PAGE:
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Telling Our Own Story

Tribal museums offer visitors the opportunity to experience art, history and culture. Hidden among the baskets, sculptures, beadwork and other material artifacts, a tribal community’s true story emerges. A tribal museum or cultural center is also a great way to share culture in a noninvasive setting. Here are just a few stellar examples.

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The Chikasha Inchokka' (“Chickasaw house”) Traditional Village is a re-creation of a historical Native American village.

Chickasaw Cultural Center

A stunning campus, the Chickasaw Cultural Center is designed to share Chickasaw culture with the world. The museum features interactive galleries, a 350-seat theater and amphitheater, the Chikasha Inchokka' (“Chickasaw house”) Traditional Village, culture and history study center, gardens, dining and art for sale. Experience stomp dance and cultural demonstrations, the rich panoply of Chickasaw history and art, as well as traditional foods.

867 Cooper Memorial Dr.

Sulphur, OK 73086

(580) 622-7130

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The Suquamish exhibit spaces contain historical artifacts covering the history of the tribe

Suquamish Museum

The winter home of Chief Seattle is also the home of this window into Suquamish culture and history. Located on the Kitsap Peninsula overlooking Puget Sound, the museum showcases many items never displayed before in public, including art and artifacts on loan from Suquamish families as well as the National Museum of the American Indian, in a facility reflecting Suquamish lands and values. Visitors to the permanent exhibit Ancient Shores—Changing Tides will be greeted to the land of the “people of the clear salt water” with whispering pines, voices in the tribal language, Lushootseed, a video featuring oral histories and a grand timeline of Suquamish history crafted in cedar. Exhibits have included Northwest trade, basketry and other facets of Suquamish and Salish life and culture.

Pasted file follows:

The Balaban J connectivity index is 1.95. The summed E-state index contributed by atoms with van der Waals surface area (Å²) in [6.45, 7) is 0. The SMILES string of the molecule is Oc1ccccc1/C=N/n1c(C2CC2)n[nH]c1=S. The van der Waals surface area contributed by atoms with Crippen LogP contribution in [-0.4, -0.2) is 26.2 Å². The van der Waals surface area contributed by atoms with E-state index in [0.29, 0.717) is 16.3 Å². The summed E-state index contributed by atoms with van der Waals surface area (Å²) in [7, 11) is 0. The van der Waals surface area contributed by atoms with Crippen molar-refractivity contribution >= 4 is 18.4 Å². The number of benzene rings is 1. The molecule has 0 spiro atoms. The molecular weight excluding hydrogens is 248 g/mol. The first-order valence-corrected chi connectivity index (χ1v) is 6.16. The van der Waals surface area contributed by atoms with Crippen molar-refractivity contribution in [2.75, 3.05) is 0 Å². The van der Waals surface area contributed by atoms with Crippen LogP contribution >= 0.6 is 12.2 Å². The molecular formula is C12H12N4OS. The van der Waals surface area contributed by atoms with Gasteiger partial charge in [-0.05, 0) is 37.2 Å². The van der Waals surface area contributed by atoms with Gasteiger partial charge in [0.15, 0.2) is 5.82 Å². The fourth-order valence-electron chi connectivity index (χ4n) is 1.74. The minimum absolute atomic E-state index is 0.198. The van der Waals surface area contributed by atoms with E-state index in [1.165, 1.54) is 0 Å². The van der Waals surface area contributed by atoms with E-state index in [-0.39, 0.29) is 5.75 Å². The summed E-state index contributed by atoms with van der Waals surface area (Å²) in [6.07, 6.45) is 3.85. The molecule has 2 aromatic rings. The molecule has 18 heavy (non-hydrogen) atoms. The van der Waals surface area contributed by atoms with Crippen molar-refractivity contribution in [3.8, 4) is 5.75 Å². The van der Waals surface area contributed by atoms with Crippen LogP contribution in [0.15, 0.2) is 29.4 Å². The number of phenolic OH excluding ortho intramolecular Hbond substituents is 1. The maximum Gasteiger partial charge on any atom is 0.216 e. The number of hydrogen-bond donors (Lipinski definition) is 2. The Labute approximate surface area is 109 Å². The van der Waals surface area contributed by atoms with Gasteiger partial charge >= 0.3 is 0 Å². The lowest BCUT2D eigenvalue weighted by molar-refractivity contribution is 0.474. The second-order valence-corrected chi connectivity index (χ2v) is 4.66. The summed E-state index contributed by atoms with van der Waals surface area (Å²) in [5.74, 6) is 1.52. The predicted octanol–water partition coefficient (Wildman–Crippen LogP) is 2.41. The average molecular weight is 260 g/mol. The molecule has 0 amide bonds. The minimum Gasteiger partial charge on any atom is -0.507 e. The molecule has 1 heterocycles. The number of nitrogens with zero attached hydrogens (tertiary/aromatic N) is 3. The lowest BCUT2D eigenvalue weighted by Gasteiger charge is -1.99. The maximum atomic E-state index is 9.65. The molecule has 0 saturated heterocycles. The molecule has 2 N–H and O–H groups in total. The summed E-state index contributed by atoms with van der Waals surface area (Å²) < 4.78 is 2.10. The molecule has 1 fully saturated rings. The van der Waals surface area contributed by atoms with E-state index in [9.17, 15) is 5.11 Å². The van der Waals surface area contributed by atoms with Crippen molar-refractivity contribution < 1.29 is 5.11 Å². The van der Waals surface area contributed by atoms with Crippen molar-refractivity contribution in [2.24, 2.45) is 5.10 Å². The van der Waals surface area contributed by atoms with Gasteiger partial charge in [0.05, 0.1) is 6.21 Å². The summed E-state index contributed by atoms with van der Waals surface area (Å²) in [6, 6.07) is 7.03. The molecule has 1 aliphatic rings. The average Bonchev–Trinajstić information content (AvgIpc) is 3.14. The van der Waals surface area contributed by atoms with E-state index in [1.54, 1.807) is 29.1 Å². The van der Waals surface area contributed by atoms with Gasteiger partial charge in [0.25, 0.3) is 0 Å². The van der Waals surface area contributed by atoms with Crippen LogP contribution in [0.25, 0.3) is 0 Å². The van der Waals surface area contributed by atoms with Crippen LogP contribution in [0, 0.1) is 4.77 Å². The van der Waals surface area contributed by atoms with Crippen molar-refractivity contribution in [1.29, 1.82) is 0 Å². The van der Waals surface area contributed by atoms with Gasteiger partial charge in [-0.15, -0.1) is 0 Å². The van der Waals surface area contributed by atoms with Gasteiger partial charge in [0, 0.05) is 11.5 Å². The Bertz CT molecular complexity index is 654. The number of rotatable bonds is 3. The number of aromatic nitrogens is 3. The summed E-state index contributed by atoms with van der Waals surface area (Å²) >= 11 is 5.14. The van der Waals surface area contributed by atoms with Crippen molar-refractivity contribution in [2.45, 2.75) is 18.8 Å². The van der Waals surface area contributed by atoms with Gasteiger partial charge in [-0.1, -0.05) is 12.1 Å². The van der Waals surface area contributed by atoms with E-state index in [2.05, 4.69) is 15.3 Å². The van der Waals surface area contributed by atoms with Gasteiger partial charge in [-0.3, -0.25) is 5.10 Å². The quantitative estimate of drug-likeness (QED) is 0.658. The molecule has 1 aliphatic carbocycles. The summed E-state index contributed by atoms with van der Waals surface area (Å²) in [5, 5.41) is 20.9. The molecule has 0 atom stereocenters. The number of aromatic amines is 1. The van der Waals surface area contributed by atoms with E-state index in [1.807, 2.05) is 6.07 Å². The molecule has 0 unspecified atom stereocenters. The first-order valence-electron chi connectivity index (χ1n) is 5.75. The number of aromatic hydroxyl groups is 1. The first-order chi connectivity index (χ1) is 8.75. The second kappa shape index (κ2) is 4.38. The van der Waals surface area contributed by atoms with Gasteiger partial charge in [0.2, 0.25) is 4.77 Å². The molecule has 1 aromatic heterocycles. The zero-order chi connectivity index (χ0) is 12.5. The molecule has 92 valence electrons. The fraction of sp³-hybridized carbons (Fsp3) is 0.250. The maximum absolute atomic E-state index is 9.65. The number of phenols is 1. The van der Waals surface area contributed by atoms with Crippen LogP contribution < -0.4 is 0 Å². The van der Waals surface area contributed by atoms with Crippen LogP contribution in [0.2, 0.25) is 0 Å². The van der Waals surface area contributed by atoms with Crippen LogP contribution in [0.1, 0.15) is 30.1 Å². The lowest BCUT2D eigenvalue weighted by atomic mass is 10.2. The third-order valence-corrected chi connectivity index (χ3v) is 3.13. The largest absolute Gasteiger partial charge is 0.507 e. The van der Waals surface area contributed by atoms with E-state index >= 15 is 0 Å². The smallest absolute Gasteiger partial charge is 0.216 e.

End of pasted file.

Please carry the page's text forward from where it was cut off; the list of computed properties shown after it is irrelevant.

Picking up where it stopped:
6861 N.E. South Street

Suquamish, WA 98392

(360) 394-8499

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Visitors can read about the history of the Suquamish people on the beautifully crafted wall-mounted timeline.

Mashantucket Pequot Museum & Research Center

The Mashantucket Pequot’s grand museum consists of permanent exhibits, the Mashantucket Gallery (which hosts temporary exhibits), classrooms, a 320-seat auditorium, a restaurant, a museum shop and administrative offices in a 308,000-square-foot complex. A 185-foot, stone and glass tower provides visitors with sweeping views of the region. The restaurant features a variety of Native cuisines, and the museum shop specializes
in contemporary Native American arts and crafts. The Research Center is a major resource on the histories and cultures of Native Americans in the Northeast, as well as on the region's rich natural history. Special events like clambakes and art shows complement the exhibits.

110 Pequot Trail, P.O. Box 3180

Mashantucket, CT 06338-3180

(800) 411-9671

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The Mashantucket Pequot Museum houses interactive stations, walk-through dioramas and a half-acre indoor re-creation of a traditional Pequot village where visitors can explore many aspects of 16th century Pequot life.

Indian Pueblo Cultural Center

The Indian Pueblo Cultural Center bills itself as the gateway to the Southwest’s 19 pueblos, and should be the first stop on any Native New Mexico itinerary. Filled with Pueblo pottery and murals, the cultural center is abuzz with cultural, educational and community exhibits, and other activities, all open to the public, all in the heart of Albuquerque. Native dances are held each weekend, and kids can learn more about the Pueblo culture with hands-on activities. Nosh on award-winning Native cuisine at Pueblo Harvest Café, and bring home authentic Native treasures from Shumakolowa Native Arts. Don’t forget to see the authentic Pueblo horno oven, which has provided delicious breads, stews and cookies for hundreds of years.

2401 12th Street NW

Albuquerque, New Mexico 87104

(505) 843-7270

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A Zuni Olla Maidens friendship circle is formed on the grounds of the Indian Pueblo Cultural Center.

Southern Ute Museum